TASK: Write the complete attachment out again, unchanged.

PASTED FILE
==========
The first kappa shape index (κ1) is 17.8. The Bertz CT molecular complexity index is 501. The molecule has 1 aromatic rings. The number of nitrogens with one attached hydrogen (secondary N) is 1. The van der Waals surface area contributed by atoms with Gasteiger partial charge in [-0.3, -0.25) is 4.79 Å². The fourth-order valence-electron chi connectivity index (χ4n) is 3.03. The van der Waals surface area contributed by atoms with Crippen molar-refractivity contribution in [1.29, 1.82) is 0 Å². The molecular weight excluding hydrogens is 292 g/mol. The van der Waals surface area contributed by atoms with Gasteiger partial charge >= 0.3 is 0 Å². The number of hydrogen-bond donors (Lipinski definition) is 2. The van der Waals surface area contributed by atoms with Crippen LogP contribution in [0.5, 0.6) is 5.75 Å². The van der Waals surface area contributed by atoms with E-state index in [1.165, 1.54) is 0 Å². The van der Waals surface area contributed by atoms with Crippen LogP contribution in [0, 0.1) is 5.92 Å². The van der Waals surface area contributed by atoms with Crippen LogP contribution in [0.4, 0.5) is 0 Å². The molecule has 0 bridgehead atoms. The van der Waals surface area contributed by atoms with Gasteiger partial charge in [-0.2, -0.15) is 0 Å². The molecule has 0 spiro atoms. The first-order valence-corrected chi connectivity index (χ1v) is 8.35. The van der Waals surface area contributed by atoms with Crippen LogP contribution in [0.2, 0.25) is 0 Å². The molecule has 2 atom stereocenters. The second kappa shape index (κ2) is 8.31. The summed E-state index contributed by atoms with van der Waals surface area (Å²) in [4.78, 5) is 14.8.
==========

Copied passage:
The first kappa shape index (κ1) is 17.8. The Bertz CT molecular complexity index is 501. The molecule has 1 aromatic rings. The number of nitrogens with one attached hydrogen (secondary N) is 1. The van der Waals surface area contributed by atoms with Gasteiger partial charge in [-0.3, -0.25) is 4.79 Å². The fourth-order valence-electron chi connectivity index (χ4n) is 3.03. The van der Waals surface area contributed by atoms with Crippen molar-refractivity contribution in [1.29, 1.82) is 0 Å². The molecular weight excluding hydrogens is 292 g/mol. The van der Waals surface area contributed by atoms with Gasteiger partial charge >= 0.3 is 0 Å². The number of hydrogen-bond donors (Lipinski definition) is 2. The van der Waals surface area contributed by atoms with Crippen LogP contribution in [0.5, 0.6) is 5.75 Å². The van der Waals surface area contributed by atoms with E-state index in [1.165, 1.54) is 0 Å². The van der Waals surface area contributed by atoms with Crippen LogP contribution in [0, 0.1) is 5.92 Å². The van der Waals surface area contributed by atoms with Crippen LogP contribution in [0.4, 0.5) is 0 Å². The molecule has 0 bridgehead atoms. The van der Waals surface area contributed by atoms with Gasteiger partial charge in [-0.2, -0.15) is 0 Å². The molecule has 0 spiro atoms. The first-order valence-corrected chi connectivity index (χ1v) is 8.35. The van der Waals surface area contributed by atoms with Crippen LogP contribution in [0.2, 0.25) is 0 Å². The molecule has 2 atom stereocenters. The second kappa shape index (κ2) is 8.31. The summed E-state index contributed by atoms with van der Waals surface area (Å²) in [4.78, 5) is 14.8.